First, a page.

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MMD > Archives > February 2006 > 2006.02.07 > 06Prev  Next


Counter-Melody & the Wurlitzer Trumpet Division
By Mike Knudsen

In case anyone missed it, it's important to stress that the Wurlitzer
125 scale can use the trumpets as an independent countermelody, as a
traditional European arranger or any good current arranger would do.

I've heard that one reason the stock Wurlitzer 125 arrangements are
so dull is that the organs might be poorly maintained at the county
amusement park, with some trumpet notes weak or dead, and likewise
the melody chest might have a few dud notes.  But with both sections
playing the same notes, each would fill in for the other's gaps.

Just speculating, I would say that somewhere above a 40-note scale
is the right place to add a countermelody section, at the expense of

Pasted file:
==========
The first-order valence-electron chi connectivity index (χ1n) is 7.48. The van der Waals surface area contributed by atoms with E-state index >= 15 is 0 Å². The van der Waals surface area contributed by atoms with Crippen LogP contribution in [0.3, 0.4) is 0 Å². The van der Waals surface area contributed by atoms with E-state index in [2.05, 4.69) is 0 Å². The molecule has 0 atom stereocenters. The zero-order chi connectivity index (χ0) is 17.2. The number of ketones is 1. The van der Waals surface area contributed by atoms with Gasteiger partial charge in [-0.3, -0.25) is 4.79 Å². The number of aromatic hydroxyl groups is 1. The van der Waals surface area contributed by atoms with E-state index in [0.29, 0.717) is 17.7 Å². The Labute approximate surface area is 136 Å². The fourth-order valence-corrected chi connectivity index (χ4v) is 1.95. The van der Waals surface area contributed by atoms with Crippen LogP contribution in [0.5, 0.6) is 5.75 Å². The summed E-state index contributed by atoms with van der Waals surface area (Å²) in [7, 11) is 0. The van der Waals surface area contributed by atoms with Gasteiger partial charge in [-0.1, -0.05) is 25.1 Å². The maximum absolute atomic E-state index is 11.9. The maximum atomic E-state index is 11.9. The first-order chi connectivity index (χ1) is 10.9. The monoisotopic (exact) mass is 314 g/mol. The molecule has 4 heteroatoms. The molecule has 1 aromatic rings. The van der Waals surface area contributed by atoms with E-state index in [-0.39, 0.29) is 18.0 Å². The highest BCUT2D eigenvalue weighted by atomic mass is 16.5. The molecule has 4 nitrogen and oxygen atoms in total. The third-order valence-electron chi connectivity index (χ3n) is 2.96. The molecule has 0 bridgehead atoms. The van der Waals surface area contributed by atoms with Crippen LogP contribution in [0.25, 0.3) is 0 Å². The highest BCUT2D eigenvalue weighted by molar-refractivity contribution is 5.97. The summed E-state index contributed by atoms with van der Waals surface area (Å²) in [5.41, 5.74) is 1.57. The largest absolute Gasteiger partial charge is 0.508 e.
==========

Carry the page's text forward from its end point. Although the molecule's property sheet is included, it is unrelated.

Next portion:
some melody notes.  From experience with the Raffin 31er scale, I would
say that you need in the high 30s of notes to do justice to bass,
accompaniment and melody before considering a countermelody section.

If the CM and Mel sections are adjacent in notes and have some
registers in common (say, bourdons and cellos/violins), they can be
used together as an extended melody section, thus relieving the need
for a full 1.5 to two octaves of melody scale.

I agree, the Wurlitzer 150 scale is terribly deficient with only three
bass notes, duplicated in the trombones.  But I understand that bass
notes would be played legato in the bourdon basses and staccato in the
trombones, thus giving a plucked effect.  I'd say an organ needs at
least six, if not seven, bass notes.  Big Stinson organs have eight
bass notes, and David Wasson's "Trudy" has all twelve.

To add the to confusion re "contra", I believe that "contra (or contre-)
dancing" is a corruption of "country dancing," as in Morris, etc.

Just my two cents
Mike Knudsen


(Message sent Tue 7 Feb 2006, 21:35:39 GMT, from time zone GMT-0500.)

Key Words in Subject:  Counter-Melody, Division, Trumpet, Wurlitzer

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